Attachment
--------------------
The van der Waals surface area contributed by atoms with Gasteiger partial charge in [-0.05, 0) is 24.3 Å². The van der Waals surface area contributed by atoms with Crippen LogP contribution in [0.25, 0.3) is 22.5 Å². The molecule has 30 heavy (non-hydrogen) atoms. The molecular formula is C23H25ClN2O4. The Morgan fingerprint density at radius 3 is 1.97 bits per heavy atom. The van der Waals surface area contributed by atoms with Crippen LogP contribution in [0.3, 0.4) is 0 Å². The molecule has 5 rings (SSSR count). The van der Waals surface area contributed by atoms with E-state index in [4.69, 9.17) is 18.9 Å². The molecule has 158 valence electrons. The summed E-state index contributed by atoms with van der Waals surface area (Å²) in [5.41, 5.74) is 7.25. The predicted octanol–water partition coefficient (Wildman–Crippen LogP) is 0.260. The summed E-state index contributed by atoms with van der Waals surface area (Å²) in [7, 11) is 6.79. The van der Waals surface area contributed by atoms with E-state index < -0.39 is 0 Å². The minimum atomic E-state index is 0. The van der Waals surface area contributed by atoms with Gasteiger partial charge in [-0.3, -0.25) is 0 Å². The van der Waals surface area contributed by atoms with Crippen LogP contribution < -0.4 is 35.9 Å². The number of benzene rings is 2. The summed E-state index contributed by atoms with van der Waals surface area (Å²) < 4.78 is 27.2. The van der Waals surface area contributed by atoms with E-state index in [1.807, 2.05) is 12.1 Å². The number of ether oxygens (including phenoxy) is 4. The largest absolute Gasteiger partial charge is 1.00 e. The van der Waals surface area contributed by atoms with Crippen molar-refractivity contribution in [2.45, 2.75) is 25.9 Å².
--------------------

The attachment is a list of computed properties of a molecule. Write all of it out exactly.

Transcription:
The van der Waals surface area contributed by atoms with Gasteiger partial charge in [-0.05, 0) is 24.3 Å². The van der Waals surface area contributed by atoms with Crippen LogP contribution in [0.25, 0.3) is 22.5 Å². The molecule has 30 heavy (non-hydrogen) atoms. The molecular formula is C23H25ClN2O4. The Morgan fingerprint density at radius 3 is 1.97 bits per heavy atom. The van der Waals surface area contributed by atoms with Crippen LogP contribution in [0.3, 0.4) is 0 Å². The molecule has 5 rings (SSSR count). The van der Waals surface area contributed by atoms with E-state index in [4.69, 9.17) is 18.9 Å². The molecule has 158 valence electrons. The summed E-state index contributed by atoms with van der Waals surface area (Å²) in [5.41, 5.74) is 7.25. The predicted octanol–water partition coefficient (Wildman–Crippen LogP) is 0.260. The summed E-state index contributed by atoms with van der Waals surface area (Å²) in [7, 11) is 6.79. The van der Waals surface area contributed by atoms with E-state index < -0.39 is 0 Å². The minimum atomic E-state index is 0. The van der Waals surface area contributed by atoms with Gasteiger partial charge in [-0.3, -0.25) is 0 Å². The van der Waals surface area contributed by atoms with Crippen LogP contribution < -0.4 is 35.9 Å². The number of benzene rings is 2. The summed E-state index contributed by atoms with van der Waals surface area (Å²) < 4.78 is 27.2. The van der Waals surface area contributed by atoms with E-state index in [1.807, 2.05) is 12.1 Å². The number of ether oxygens (including phenoxy) is 4. The largest absolute Gasteiger partial charge is 1.00 e. The van der Waals surface area contributed by atoms with Crippen molar-refractivity contribution in [2.45, 2.75) is 25.9 Å².